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'Trickle down' disguised as 'bubble up'?

mani Duncan-Price

Monday, March 25, 2019

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As I watched the close of the budget debate on Wednesday, March 20, 2019 I came to the conclusion that the minister of finance, Dr Nigel Clarke, seems to neither understand the structure of the Jamaican economy nor the daily struggles of the Jamaican people to survive in this economy.

I know that Nigel, like all of us, wants Jamaica to grow. However, as he put full energy into telling the country that the measures being pursued by the Jamaica Labour Party (JLP) Government would “bubble up” the economy, I had to wonder at the disconnect. I fail to see how the country can be “bubbling up” when Nigel himself projects only 1.5 per cent growth.

Here's the reality:

1. Forty-one per cent of the economy is informal. That means that most of them don't even deal with formal banks or pay taxes (except maybe General Consumption Tax [GCT]).

2. Approximately 700,000 Jamaicans earn at or just above the national minimum wage — that's $7,000 or just above per week. After covering the cost of housing, food and transport, what do you have left?

3. More than half the children who attend primary and secondary school are on the Programme of Advancement Through Health and Education (PATH).

4. Another 474,450 Jamaicans are neither working, nor looking for work. They have just dropped out, seeming to have lost all hope.

5. Seventy-five per cent of graduates of The University of the West Indies earn less than $100,000 per month. That's above minimum wage, for sure, but after the significant investments that they and their families have made in their education, the prospects for starting life are just rough.

So when the minister of finance boasts that he is building an “an economy that works for all”, you have to understand why I am confused.

The majority of the $14-billion tax giveback ($12 billion of it) is focused primarily on businesses and people working in the formal sector. The givebacks are based on the:

• elimination of ad valorem stamp duty on financing security documents and property transfer;

• reduction of transfer tax on transfers of real estate, shares and other securities; and

• removal of asset taxes on certain companies.

Now, I am happy for all those who will benefit, those with real estate and those who have the means to buy real estate and those who trade and buy in large volumes. However, I believe that this just reflects the philosophy and approach to growth of the Jamaica Labour Party (JLP) Government.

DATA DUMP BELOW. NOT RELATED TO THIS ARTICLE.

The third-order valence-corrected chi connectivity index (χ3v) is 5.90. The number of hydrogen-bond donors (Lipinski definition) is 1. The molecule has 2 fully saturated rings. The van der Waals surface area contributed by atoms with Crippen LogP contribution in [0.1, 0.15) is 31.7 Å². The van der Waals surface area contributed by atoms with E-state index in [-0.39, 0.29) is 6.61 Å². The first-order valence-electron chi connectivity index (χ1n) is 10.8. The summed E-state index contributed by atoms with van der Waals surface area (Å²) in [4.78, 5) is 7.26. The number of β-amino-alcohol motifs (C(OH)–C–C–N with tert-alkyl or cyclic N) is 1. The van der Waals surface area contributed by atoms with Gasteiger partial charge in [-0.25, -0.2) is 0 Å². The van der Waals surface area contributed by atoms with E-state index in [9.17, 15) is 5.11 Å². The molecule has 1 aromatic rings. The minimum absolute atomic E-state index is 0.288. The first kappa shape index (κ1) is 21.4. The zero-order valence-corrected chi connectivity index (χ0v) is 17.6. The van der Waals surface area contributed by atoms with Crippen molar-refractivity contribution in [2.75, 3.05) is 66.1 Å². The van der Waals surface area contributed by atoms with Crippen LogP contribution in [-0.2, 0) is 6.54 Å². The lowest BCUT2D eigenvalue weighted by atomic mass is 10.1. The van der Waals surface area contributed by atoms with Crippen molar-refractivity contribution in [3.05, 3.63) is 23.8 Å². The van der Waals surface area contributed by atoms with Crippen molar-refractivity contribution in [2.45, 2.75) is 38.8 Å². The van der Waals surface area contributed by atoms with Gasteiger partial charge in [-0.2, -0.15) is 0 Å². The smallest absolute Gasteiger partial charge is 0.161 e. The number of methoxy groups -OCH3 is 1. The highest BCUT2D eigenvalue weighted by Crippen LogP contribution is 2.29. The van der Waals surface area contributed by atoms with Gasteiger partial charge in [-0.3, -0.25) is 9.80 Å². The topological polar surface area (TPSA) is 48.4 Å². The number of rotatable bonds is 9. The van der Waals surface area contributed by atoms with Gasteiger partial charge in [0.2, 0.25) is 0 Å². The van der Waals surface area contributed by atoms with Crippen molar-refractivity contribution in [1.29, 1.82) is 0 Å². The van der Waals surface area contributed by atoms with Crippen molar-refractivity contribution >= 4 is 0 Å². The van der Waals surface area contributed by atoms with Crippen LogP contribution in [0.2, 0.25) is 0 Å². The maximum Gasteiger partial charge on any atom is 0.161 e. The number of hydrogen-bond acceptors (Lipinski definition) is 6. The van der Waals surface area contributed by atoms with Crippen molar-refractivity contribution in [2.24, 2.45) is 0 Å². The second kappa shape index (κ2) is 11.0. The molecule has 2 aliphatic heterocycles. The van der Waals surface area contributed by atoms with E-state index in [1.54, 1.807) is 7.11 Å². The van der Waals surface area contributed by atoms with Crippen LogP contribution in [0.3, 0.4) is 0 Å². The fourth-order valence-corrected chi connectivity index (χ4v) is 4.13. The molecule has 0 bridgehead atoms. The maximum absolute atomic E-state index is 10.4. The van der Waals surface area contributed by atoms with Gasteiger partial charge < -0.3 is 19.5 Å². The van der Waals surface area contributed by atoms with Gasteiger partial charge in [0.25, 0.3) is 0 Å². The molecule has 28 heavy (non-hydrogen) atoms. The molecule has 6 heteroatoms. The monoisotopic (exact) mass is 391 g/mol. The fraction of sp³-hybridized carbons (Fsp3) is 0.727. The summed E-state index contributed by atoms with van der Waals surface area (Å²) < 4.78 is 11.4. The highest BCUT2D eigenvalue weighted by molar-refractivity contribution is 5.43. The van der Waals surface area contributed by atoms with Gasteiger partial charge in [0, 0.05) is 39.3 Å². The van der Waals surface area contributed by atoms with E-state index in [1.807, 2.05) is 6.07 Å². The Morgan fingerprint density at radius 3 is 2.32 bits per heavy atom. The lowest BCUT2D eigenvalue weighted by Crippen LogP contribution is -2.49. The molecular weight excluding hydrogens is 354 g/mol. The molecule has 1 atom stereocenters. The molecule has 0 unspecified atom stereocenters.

With that approach, close to 1.6 million adult Jamaicans and their children get no real benefit. And I'm not counting the teachers, police, nurses, and others who are solidly middle class — they benefit very little in this budget as well.

These measures will likely lead to a pop in the top 15 per cent of the country (upper class and upper middle class primarily). Then potentially you may have a trickle down if employers in households and businesses choose to increase the salaries for helpers, drivers, clerical staff, and other workers. But, given their low starting base, that's hardly the basis for a “bubbling up”.

Options to impact all

A real ground-up, inclusive approach, as was being advocated by Dr Peter Phillips and Mark Golding in the 2019/20 budget debate, would mean freeing up dollars in the pockets of the majority and boosting revenues for businesses of all sizes to drive the economy. Remember, private consumption drives 80 per cent of Jamaica's gross domestic product (GDP).

Reducing GCT by two per cent would have put $16 billion in the hands of all Jamaicans. Or the JLP Government could have reduced the gas tax by the $14 billion and have that flow through the economy. Or they could have pursued a mix, reducing GCT by one per cent and reducing transfer tax by a smaller quantum. There are ways to work the maths to benefit all and be fiscally prudent if your mindset is so oriented.

A real challenge for SMEs

Micro and small business growth is the driver of inclusive and sustainable growth for Jamaica. However, Minister Clarke's budget misses the point that has hamstrung Jamaica for decades. In formal terms, it's called “credit transmission”, that is money is not reaching where it needs to go. Successive governments keep increasing the pool of funds available to small businesses but because the majority of those enterprises are informal, the flow through and impact has been limited.

Data indicate that for the period 2003-12 only 16.6 per cent of Development Bank of Jamaica non-Government of Jamaica loans went to the informal sector, and for formal banks it was only four per cent of their disbursement. Jamaica's economic performance since then indicates that it has likely not improved significantly.

Until there's a real understanding of how to resolve those constraints, more allocation of funding is not likely to yield any “bubbling” — no matter how enthusiastically the minister says it.

I must, however, thank Minister Clarke for helping to show Jamaica the difference between the People's National Party (PNP) and the JLP. The Government had the opportunity to take the advice and focus on measures to provide real impact for all Jamaicans. Instead, it stuck to the priorities with incentives mainly to the owners of capital and wealth. The JLP chose prosperity for a few over prosperity for all.

Imani Duncan-Price is chief of staff for the leader of the Opposition, a World Economic Forum Young Global Leader, Eisenhower Fellow, former senator, and former People's National Party candidate for St Andrew East Rural. Send comments to the Observer or fullticipation@gmail.com.


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